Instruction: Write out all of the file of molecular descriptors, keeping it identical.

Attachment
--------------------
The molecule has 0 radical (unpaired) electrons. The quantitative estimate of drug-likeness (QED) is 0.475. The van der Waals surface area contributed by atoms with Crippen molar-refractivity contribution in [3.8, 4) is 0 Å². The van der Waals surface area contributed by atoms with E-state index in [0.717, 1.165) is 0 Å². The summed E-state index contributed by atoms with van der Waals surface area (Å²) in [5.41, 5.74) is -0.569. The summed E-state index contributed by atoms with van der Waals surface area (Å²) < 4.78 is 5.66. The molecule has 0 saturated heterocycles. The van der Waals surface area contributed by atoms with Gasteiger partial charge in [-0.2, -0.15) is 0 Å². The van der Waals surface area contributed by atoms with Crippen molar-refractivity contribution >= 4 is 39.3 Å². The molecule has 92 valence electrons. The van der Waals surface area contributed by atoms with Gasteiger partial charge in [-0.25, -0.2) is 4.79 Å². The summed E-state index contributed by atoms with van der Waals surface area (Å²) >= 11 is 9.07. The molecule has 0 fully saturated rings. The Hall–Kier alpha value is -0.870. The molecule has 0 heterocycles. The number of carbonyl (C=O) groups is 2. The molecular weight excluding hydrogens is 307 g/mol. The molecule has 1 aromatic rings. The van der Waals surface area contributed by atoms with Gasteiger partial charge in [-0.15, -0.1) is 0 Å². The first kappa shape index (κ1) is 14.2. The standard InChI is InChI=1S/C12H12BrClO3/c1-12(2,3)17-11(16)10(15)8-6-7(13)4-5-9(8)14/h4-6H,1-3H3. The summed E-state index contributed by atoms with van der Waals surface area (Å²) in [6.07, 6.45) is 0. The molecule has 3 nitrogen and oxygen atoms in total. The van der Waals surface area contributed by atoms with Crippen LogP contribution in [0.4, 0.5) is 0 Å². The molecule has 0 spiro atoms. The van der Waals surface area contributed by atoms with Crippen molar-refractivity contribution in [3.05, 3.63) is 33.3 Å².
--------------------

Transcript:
The molecule has 0 radical (unpaired) electrons. The quantitative estimate of drug-likeness (QED) is 0.475. The van der Waals surface area contributed by atoms with Crippen molar-refractivity contribution in [3.8, 4) is 0 Å². The van der Waals surface area contributed by atoms with E-state index in [0.717, 1.165) is 0 Å². The summed E-state index contributed by atoms with van der Waals surface area (Å²) in [5.41, 5.74) is -0.569. The summed E-state index contributed by atoms with van der Waals surface area (Å²) < 4.78 is 5.66. The molecule has 0 saturated heterocycles. The van der Waals surface area contributed by atoms with Gasteiger partial charge in [-0.2, -0.15) is 0 Å². The van der Waals surface area contributed by atoms with Crippen molar-refractivity contribution >= 4 is 39.3 Å². The molecule has 92 valence electrons. The van der Waals surface area contributed by atoms with Gasteiger partial charge in [-0.25, -0.2) is 4.79 Å². The summed E-state index contributed by atoms with van der Waals surface area (Å²) >= 11 is 9.07. The molecule has 0 fully saturated rings. The Hall–Kier alpha value is -0.870. The molecule has 0 heterocycles. The number of carbonyl (C=O) groups is 2. The molecular weight excluding hydrogens is 307 g/mol. The molecule has 1 aromatic rings. The van der Waals surface area contributed by atoms with Gasteiger partial charge in [-0.15, -0.1) is 0 Å². The first kappa shape index (κ1) is 14.2. The standard InChI is InChI=1S/C12H12BrClO3/c1-12(2,3)17-11(16)10(15)8-6-7(13)4-5-9(8)14/h4-6H,1-3H3. The summed E-state index contributed by atoms with van der Waals surface area (Å²) in [6.07, 6.45) is 0. The molecule has 3 nitrogen and oxygen atoms in total. The van der Waals surface area contributed by atoms with Crippen LogP contribution in [0.4, 0.5) is 0 Å². The molecule has 0 spiro atoms. The van der Waals surface area contributed by atoms with Crippen molar-refractivity contribution in [3.05, 3.63) is 33.3 Å².